The Sergei Shirokov Situation

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9 Responses

  1. Nucks says:

    Bang on, though Lee Sweatt is certainly a legit defensive prospect as well.

  2. Kevinh says:

    The most important aspect of the Ballard deal was dumping Steve Bernier’s cement hands and 2 mil/year contract. Grabner was the cost of unloading Bernier. It was a great deal for Vancouver at the time. The swap of oversized salaries offset. Vancouver got a proven asset and Florida got a crap-shoot on Grabner–a crap shoot they lost by waiving him after a bad camp.

  3. Kevinh says:

    The most important aspect of the Ballard deal was dumping Steve Bernier’s cement hands and 2 mil/year contract. Grabner was the cost of unloading Bernier. It was a great deal for Vancouver at the time. The swap of oversized salaries offset. Vancouver got a proven asset and Florida got a crap-shoot on Grabner–a crap shoot they lost by waiving him after a bad camp.

  4. Travis says:

    what the heck is wrong with tanner glass? =S the guy is perfect on the fourth line..

  5. Ed Lau says:

    Nothing is wrong with Tanner Glass. I’m a huge fan of Glass as a 4th liner. I just think we haven’t had any stability on the 4th line except for him so that’s one of the very few areas the Canucks can look to improve on. Not a big deal but it’s one of the few cracks in our armor.

    I hope Glass is back next year.

  6. dave says:

    “Well, that and Florida doesn’t have anyone left we could fleece them for.”

    Are you kidding? Ballard and Oreskovich for a first round pick, Grabner and Bernier.

    At the time of this trade I thought THE CANUCKS got fleeced BY FLORIDA and Grabner has proven that. Florida was just even more retarded because they waived Grabner, the best player in the deal. Gillis has done a lot of good things, but this trade was brutal and had me questioning his competence.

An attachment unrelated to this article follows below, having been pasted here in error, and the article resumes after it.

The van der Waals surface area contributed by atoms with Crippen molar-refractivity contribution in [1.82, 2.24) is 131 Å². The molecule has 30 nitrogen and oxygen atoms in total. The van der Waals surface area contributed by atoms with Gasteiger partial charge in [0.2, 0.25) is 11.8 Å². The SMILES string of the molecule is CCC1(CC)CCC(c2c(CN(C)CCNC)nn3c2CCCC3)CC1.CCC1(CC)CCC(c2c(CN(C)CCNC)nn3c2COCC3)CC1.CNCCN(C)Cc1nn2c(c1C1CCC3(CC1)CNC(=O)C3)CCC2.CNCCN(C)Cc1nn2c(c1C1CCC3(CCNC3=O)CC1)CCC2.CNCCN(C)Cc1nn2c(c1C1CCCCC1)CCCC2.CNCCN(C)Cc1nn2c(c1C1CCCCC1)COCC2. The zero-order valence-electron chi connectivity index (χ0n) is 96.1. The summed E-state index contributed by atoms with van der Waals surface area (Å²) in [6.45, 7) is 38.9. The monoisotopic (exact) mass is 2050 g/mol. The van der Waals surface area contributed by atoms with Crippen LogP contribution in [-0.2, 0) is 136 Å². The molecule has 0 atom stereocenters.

Shirokov should have been given more of a chance with the Canucks so that if we decide to trade him then he has more value. Same with Grabner. We traded him away when his stock was low instead of giving him more of a chance to showcase himself in the NHL and increase his value. If Gillis was more patient he would have gotten a much better deal.

    If I were Florida I would want to fleece Vancouver again but make better decisions with the players that are acquired.

  7. Ed Lau says:

    Again, Grabner was never going to break the Canucks lineup and he’s said himself several times that he did not have a good training camp. He didn’t have a good one in Florida either which led to him being waived and picked up by the NYI.

    Also, the Canucks filled a need and gave up nothing of real value. Yes, you can look at the trade as THREE first round picks for Ballard and Oreskovich or you can look at it as a low first rounder after the guy we wanted (Tinordi probably) was taken, a completely useless player that never found his feet in Vancouver (Bernier) and a prospect that again had a terrible training camp and wasn’t at the level of development he really should’ve been at. It’s incredibly easy to say in hindsight that we shouldn’t have traded a 30+ goal scoring rookie but that’s a once in awhile thing. How many rookies do you think show promise when they’re drafted but never make it since they can’t put it together at the NHL level?

    On the other hand, Ballard is a top-4 D man on just about any other team in the league. He’s just unlucky that he has four amazing defensemen ahead of him that could easily be the #1 or #2 guy on any team in the league.

    That’s why I like Gillis as a GM. Logic, rather than gut feeling, determines his decision making. I can’t stand it when GMs make decisions because they “like that kind of player”.

  8. Ed Lau says:

    As much as I like the way he handled himself during his call up, I don’t see that guy being top-6 at the NHL level. Size is more important on D than at forward. Sure, he might end up being a Visnovsky or Rafalski…two small-ish but good all around defensemen but I don’t think that’s likely.

  9. Even without Grabner, the Canucks still led the league in scoring. Without Ballard however – and given the number of injuries on the back end – the Canucks may well have had to rely on Yann Sauve and Evan Oberg even more.

    This was a good ol’ hockey trade. Some offensive depth for some defensive depth. As it turned out, the Canucks made the right decision as they needed the latter more than the former.

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